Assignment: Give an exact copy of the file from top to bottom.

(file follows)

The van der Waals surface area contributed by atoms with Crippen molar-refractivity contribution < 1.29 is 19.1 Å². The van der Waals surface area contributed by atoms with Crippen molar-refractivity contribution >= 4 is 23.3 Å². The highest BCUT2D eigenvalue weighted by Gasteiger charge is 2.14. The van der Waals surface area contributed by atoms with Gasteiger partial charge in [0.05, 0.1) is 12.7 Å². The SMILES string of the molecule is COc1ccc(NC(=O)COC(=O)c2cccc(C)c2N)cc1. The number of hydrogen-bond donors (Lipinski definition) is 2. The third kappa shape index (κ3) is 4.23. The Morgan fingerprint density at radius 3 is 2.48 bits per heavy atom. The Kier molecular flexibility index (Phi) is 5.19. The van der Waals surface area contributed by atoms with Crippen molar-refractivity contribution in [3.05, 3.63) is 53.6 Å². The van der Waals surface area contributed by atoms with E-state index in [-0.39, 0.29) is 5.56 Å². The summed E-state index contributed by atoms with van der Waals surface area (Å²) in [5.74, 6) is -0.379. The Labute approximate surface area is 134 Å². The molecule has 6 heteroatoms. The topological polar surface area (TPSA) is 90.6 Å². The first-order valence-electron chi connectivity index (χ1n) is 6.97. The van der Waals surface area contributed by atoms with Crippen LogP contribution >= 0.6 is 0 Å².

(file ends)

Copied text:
The van der Waals surface area contributed by atoms with Crippen molar-refractivity contribution < 1.29 is 19.1 Å². The van der Waals surface area contributed by atoms with Crippen molar-refractivity contribution >= 4 is 23.3 Å². The highest BCUT2D eigenvalue weighted by Gasteiger charge is 2.14. The van der Waals surface area contributed by atoms with Gasteiger partial charge in [0.05, 0.1) is 12.7 Å². The SMILES string of the molecule is COc1ccc(NC(=O)COC(=O)c2cccc(C)c2N)cc1. The number of hydrogen-bond donors (Lipinski definition) is 2. The third kappa shape index (κ3) is 4.23. The Morgan fingerprint density at radius 3 is 2.48 bits per heavy atom. The Kier molecular flexibility index (Phi) is 5.19. The van der Waals surface area contributed by atoms with Crippen molar-refractivity contribution in [3.05, 3.63) is 53.6 Å². The van der Waals surface area contributed by atoms with E-state index in [-0.39, 0.29) is 5.56 Å². The summed E-state index contributed by atoms with van der Waals surface area (Å²) in [5.74, 6) is -0.379. The Labute approximate surface area is 134 Å². The molecule has 6 heteroatoms. The topological polar surface area (TPSA) is 90.6 Å². The first-order valence-electron chi connectivity index (χ1n) is 6.97. The van der Waals surface area contributed by atoms with Crippen LogP contribution >= 0.6 is 0 Å².